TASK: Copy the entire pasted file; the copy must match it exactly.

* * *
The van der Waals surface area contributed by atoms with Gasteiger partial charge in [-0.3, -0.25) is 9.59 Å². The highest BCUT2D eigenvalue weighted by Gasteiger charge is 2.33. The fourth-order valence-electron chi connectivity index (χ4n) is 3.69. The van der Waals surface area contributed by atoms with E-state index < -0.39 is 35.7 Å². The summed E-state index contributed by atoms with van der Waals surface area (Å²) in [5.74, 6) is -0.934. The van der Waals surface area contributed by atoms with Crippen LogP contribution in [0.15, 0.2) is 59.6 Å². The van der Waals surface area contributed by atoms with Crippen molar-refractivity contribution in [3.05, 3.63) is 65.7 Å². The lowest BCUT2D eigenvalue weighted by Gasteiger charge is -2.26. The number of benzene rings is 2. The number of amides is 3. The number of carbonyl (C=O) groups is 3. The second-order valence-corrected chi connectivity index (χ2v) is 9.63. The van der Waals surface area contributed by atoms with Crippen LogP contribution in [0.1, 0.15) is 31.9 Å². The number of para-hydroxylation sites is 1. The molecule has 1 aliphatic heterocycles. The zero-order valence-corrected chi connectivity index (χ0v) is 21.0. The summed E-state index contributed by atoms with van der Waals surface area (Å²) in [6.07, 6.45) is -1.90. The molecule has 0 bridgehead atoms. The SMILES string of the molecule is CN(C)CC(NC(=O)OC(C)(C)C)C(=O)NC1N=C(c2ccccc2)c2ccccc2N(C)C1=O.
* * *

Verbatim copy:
The van der Waals surface area contributed by atoms with Gasteiger partial charge in [-0.3, -0.25) is 9.59 Å². The highest BCUT2D eigenvalue weighted by Gasteiger charge is 2.33. The fourth-order valence-electron chi connectivity index (χ4n) is 3.69. The van der Waals surface area contributed by atoms with E-state index < -0.39 is 35.7 Å². The summed E-state index contributed by atoms with van der Waals surface area (Å²) in [5.74, 6) is -0.934. The van der Waals surface area contributed by atoms with Crippen LogP contribution in [0.15, 0.2) is 59.6 Å². The van der Waals surface area contributed by atoms with Crippen molar-refractivity contribution in [3.05, 3.63) is 65.7 Å². The lowest BCUT2D eigenvalue weighted by Gasteiger charge is -2.26. The number of benzene rings is 2. The number of amides is 3. The number of carbonyl (C=O) groups is 3. The second-order valence-corrected chi connectivity index (χ2v) is 9.63. The van der Waals surface area contributed by atoms with Crippen LogP contribution in [0.1, 0.15) is 31.9 Å². The number of para-hydroxylation sites is 1. The molecule has 1 aliphatic heterocycles. The zero-order valence-corrected chi connectivity index (χ0v) is 21.0. The summed E-state index contributed by atoms with van der Waals surface area (Å²) in [6.07, 6.45) is -1.90. The molecule has 0 bridgehead atoms. The SMILES string of the molecule is CN(C)CC(NC(=O)OC(C)(C)C)C(=O)NC1N=C(c2ccccc2)c2ccccc2N(C)C1=O.